Peggy Knight

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Marguerite "Peggy" Knight
Nickname(s) Nicole
Born (1920-04-19)19 April 1920
Paris, France
Died 2004 (aged 83–84)
Allegiance United Kingdom, France
Service/branch Special Operations Executive, French Resistance
Years of service 1944
Rank Field agent
Unit SOE F Section, Donkeyman network
Awards

MBE,
Croix de guerre,

Presidential Medal of Freedom

Marguerite Diana Frances "Peggy" Knight (later Smith) MBE (19 April 1920 – 2004[1]) was a member of the Women's Transport Service who served with the Special Operations Executive (SOE) during World War II and worked as a courier for the French Section.

Biography[edit]

Early years[edit]

Marguerite Knight, best known by her nickname "Peggy," was born 19 April 1920 in Paris, France, the daughter of Capt. Alfred Rex Knight and his wife, the former Charlotte Beatrice Mary Ditkowski.[2] She worked as a shorthand typist for the Asea Electric Company of Walthamstow, a district northeast of London, England.[2]

Military activities[edit]

Owing to her mixed British-French parentage and upbringing in France, Knight was a nearly perfect speaker of the French language — so much so that one day early in the spring of 1944 leaders of the British intelligence organization Special Operations Executive (SOE) overheard her speaking French in a cafe and immediately moved to recruit her into to the organization.[3]

On 11 April 1944, Knight began attendance at the Students' Assessment Board of the SOE at Wanborough. She was rushed through a cursory two week training course at Thame Park, Saltmarsh, during which she did only one practice parachute jump from a static balloon, rather than the customary three, before being sent behind enemy lines in Vichy France to establish herself as a secret British courier.[3]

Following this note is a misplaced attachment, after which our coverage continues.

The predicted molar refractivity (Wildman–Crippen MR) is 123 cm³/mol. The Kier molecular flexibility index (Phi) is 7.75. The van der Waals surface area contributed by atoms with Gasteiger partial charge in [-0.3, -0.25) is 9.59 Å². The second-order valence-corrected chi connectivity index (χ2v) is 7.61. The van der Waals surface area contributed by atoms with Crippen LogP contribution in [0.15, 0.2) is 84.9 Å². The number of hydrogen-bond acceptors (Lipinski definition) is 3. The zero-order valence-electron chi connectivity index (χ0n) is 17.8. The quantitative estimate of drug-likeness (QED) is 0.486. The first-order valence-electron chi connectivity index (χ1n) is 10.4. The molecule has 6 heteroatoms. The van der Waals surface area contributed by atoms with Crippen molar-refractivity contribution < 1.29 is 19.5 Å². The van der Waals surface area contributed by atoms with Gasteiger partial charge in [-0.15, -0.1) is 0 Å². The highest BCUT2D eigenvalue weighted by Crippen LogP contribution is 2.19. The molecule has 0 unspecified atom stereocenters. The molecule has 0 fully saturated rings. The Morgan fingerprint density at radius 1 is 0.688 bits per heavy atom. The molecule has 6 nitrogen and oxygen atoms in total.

Under the code name "Nicole," Knight worked as a courier for the SOE's Donkeyman network.[2] Following the Allied invasion of France at Normandy of June and July 1944, Knight crossed back and forth between battle lines several times, carrying intelligence messages and information.[3] Knight also participated directly in an attack by the French resistance upon a German military convoy, firing her Sten submachine gun during the course of the operation.[3]

Knight narrowly escaped capture and execution later in 1944 when she and a group of resistance fighters were betrayed by one of their number to the Nazis.[3] Knight was one of about 30 fighters who managed to fight through a German encirclement.[3] The man responsible for the betrayal, Roger Bardet, was later arrested, tried, and sentenced to death as a collaborator after the war.[4] This sentence was commuted, however, and Bardet was ultimately released from prison in 1955.[5]

Knight left the employment of the SOE in November 1944.[2]

Awards[edit]

For her wartime activity Peggy Knight was later awarded high British, French, and American honors, including appointment as a member of the The Most Excellent Order of the British Empire,[6] the Croix de guerre,[7] and the Presidential Medal of Freedom.

See also[edit]

Footnotes[edit]

  1. ^ England & Wales, Death Index: 1916-2006
  2. ^ a b c d "Marguerite Diana Frances (Peggy) Knight," Special Forces Roll of Honour: Awards, www.specialforcesroh.com/
  3. ^ a b c d e f John Prados, Lost Crusader: The Secret Wars of CIA Director William Colby. New York: Oxford University Press, 2003; pg. 15.
  4. ^ Prados, Lost Crusader, pp. 15-16.
  5. ^ Prados, Lost Crusader, pg. 16.
  6. ^ The London Gazette: (Supplement) no. 37149. p. 3333. 22 June 1945.
  7. ^ Cameron Ramos, "From the Typewriter to Blazing Sten Gun," Harrow Times, March 20, 2005.

Further reading[edit]

  • Marcus Binney, The Women Who Lived for Danger: The Agents of the Special Operations Executive. New York: William Morrow, 2002.

External links[edit]